On Friday evening I went to Carnegie Hall to hear the Chicago Symphony Orchestra, led by its Music Director Ricardo Muti, perform and eclectic program of modern music that featured works by Stravinsky, Jennifer Higdon, Chausson and Britten.
The concert opened with Stravinsky's Scherzo fantastique, Op. 3 (1908). As the low opus number would indicate, this was one of Stravinsky's earliest works and only his second for orchestra. Composed as Stravinsky's studies under Rimsky-Korsakov were coming to a close (the latter died in 1908 without ever having heard his protege's work performed), the fairly short piece demonstrated the distance Stravinsky had already traveled from his mentor's influence. Despite the fact that it was inspired by Maurice Maeterlinck's La Vie des Abeilles and was later adapted as a ballet (against the composer's wishes), the Scherzo was not so much a programmatic work as an exercise in creating orchestral effects. Even so, I could at times make out passages whose sound did in fact remind me of the buzzing of a swarm of bees. That aside, the work's greatest significance was the impact it had on Sergei Diaghilev who heard it when it was premiered at a St. Petersburg concert in 1909 alongside Feu d'artifice. The two works impressed Diaghilev deeply enough that he commissioned Stravinsky to compose the score for The Firebird a year later.
The next work was the one everyone had come to hear, or at least those who'd read the favorable press the piece had received at its Chicago premiere earlier this month. This was all the more remarkable as Higdon's Low Brass Concerto (2017) was not only written for more than one solo instrument but for brass instruments at that. Like the Stravinsky piece, the Concerto was in one movement that alternated slow and fast passages. The four brass intruments - two trombones, played by Jay Friedman and Michael Mulcahy; bass trombone, played by Charles Vernon; and tuba, played by Gene Pokorny - did not really have solo turns as such but instead generally played in combinations of two or three instruments as they interracted as much with one another as with the orchestra. I found the work enjoyable, if not profound, and thought the composer did an excellent job in orchestrating the work for so large a number of instruments as were present onstage.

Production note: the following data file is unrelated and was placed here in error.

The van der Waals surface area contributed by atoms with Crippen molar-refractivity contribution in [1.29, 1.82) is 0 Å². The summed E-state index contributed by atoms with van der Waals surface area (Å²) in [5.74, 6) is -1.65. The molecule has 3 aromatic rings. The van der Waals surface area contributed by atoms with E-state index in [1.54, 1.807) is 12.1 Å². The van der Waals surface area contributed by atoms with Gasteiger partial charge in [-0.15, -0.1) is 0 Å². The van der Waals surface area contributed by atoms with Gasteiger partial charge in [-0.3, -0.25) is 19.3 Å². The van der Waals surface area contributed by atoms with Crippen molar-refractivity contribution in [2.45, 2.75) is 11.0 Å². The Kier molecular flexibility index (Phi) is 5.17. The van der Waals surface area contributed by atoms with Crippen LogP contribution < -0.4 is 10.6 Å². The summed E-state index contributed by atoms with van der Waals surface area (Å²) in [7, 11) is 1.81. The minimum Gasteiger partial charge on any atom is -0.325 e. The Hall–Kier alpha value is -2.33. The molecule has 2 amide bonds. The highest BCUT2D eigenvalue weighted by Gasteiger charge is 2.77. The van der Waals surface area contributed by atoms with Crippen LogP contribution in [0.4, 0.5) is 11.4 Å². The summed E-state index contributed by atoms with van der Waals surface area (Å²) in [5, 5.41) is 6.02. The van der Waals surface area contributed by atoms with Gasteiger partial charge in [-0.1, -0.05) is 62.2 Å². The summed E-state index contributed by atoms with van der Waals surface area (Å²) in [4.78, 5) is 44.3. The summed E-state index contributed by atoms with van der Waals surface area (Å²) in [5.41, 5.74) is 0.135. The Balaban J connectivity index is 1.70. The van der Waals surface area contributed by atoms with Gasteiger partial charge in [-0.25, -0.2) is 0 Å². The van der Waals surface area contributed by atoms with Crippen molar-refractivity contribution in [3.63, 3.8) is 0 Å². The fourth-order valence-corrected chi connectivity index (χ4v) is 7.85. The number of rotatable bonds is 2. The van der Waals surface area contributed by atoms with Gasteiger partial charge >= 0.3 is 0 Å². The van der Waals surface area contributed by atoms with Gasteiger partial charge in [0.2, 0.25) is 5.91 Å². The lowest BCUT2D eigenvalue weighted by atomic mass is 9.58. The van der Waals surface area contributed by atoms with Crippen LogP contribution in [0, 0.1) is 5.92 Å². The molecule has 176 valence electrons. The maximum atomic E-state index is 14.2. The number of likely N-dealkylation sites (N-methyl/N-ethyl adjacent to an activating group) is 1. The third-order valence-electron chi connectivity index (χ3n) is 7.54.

After intermission, the orchestra returned to the stage to perform two strikngly different works that both took the sea as their theme. The first of these was Chausson's Poème de l' amour et de la mer, Op. 19 (1882-1892). The prevailing mood here was not so much one of Romanticism, although the Wagnerian influences could clearly be heard, as of fin de siècle decadence. This was in part derived from the text, a series of poems by Maurice Bouchor written in 1875 that dealt far more with anguished love than with the sea. They were divided into two parts, La fleur des eaux and La mort de l'amour, sung here exceptionally well by mezzo-soprano Clémentine Margaine, with an orchestral interlude placed between. Because he died so young (at age 44 in a bicycle accident), Chausson never had an opportunity to fulfill his early promise and develop a voice of his own. What works he left behind show a debt to other composers, particularly in this case to Debussy. Nonetheless, Chausson's works are innovative in their own right and well worth hearing. I attended several months ago a performance of his Concerto in D major for Violin, Piano and String Quartet, Op. 21, written while he was still at work on the present piece, and thought it extremely accomplished.
The program closed with Benjamin Britten's Four Sea Interludes from Peter Grimes, Op. 33a (1945). The opera was one of Britten's greatest successes. Originally conceived while he and his partner Peter Pears were living in California as conscientious objectors to World War II, its story was taken from a narrative poem by George Crabbe that told of a villainous sea captain who murdered his apprentices. Crabbe's poem was set in his native of Aldeburgh, a town on England's Suffolk coast that was not coincidentally also the birthplace of Britten. Reading the poem and finding inspiration in it caused both Britten and Pears to return England where they immediately set about drafting the opera to a libretto by Montagu Slater. The character of Grimes underwent a transformation as the work progressed; he metamorphosed into a much more complex individual, a loner who stands against a society that wishes to destroy him because it cannot understand him. In that sense Grimes stood in for both Britten and Pears who felt ostracized not only as conscientious objectors but also as homosexuals. The four interludes (selected from a total of six) had been written for no other reason than to fill the time needed to make backstage scene changes, but in themselves they surprisingly caught very well the entire spirit of the project. Titled "Dawn," "Sunday morning," "Moonlight" and "Storm," they formed a suite that was almost symphonic in breadth exactly as if Britten had composed them as an independent tone poem.
The Chicago Symphony once again proved on Friday evening that it is a world class ensemble and its Music Director Riccardo Muti one of the greatest conductors now active. I had wondered before the concert how well the program would work with such diverse pieces played side by side, but everything came together extraordinarily well. I was somewhat surprised that the piece I enjoyed most was Chausson's Poème de l' amour et de la mer, a work I had never before encountered.